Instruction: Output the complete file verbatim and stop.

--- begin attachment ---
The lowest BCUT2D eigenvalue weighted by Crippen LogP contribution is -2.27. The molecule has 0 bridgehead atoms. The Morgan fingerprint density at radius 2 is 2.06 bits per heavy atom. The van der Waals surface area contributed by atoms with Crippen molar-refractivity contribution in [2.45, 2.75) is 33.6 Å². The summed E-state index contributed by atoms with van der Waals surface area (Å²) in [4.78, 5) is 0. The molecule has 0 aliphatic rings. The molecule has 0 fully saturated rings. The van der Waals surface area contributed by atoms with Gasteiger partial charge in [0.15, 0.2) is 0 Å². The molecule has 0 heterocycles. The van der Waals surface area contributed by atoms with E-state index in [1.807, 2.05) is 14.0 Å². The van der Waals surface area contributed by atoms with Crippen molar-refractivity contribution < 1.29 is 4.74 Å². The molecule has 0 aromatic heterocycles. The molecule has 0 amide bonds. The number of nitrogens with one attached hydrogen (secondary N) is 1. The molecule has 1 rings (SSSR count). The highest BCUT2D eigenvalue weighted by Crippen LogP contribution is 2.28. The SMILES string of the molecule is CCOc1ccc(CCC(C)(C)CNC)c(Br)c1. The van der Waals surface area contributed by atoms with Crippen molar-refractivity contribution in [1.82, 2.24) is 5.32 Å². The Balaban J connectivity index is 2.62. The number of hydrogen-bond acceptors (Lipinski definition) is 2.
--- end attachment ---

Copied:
The lowest BCUT2D eigenvalue weighted by Crippen LogP contribution is -2.27. The molecule has 0 bridgehead atoms. The Morgan fingerprint density at radius 2 is 2.06 bits per heavy atom. The van der Waals surface area contributed by atoms with Crippen molar-refractivity contribution in [2.45, 2.75) is 33.6 Å². The summed E-state index contributed by atoms with van der Waals surface area (Å²) in [4.78, 5) is 0. The molecule has 0 aliphatic rings. The molecule has 0 fully saturated rings. The van der Waals surface area contributed by atoms with Gasteiger partial charge in [0.15, 0.2) is 0 Å². The molecule has 0 heterocycles. The van der Waals surface area contributed by atoms with E-state index in [1.807, 2.05) is 14.0 Å². The van der Waals surface area contributed by atoms with Crippen molar-refractivity contribution < 1.29 is 4.74 Å². The molecule has 0 aromatic heterocycles. The molecule has 0 amide bonds. The number of nitrogens with one attached hydrogen (secondary N) is 1. The molecule has 1 rings (SSSR count). The highest BCUT2D eigenvalue weighted by Crippen LogP contribution is 2.28. The SMILES string of the molecule is CCOc1ccc(CCC(C)(C)CNC)c(Br)c1. The van der Waals surface area contributed by atoms with Crippen molar-refractivity contribution in [1.82, 2.24) is 5.32 Å². The Balaban J connectivity index is 2.62. The number of hydrogen-bond acceptors (Lipinski definition) is 2.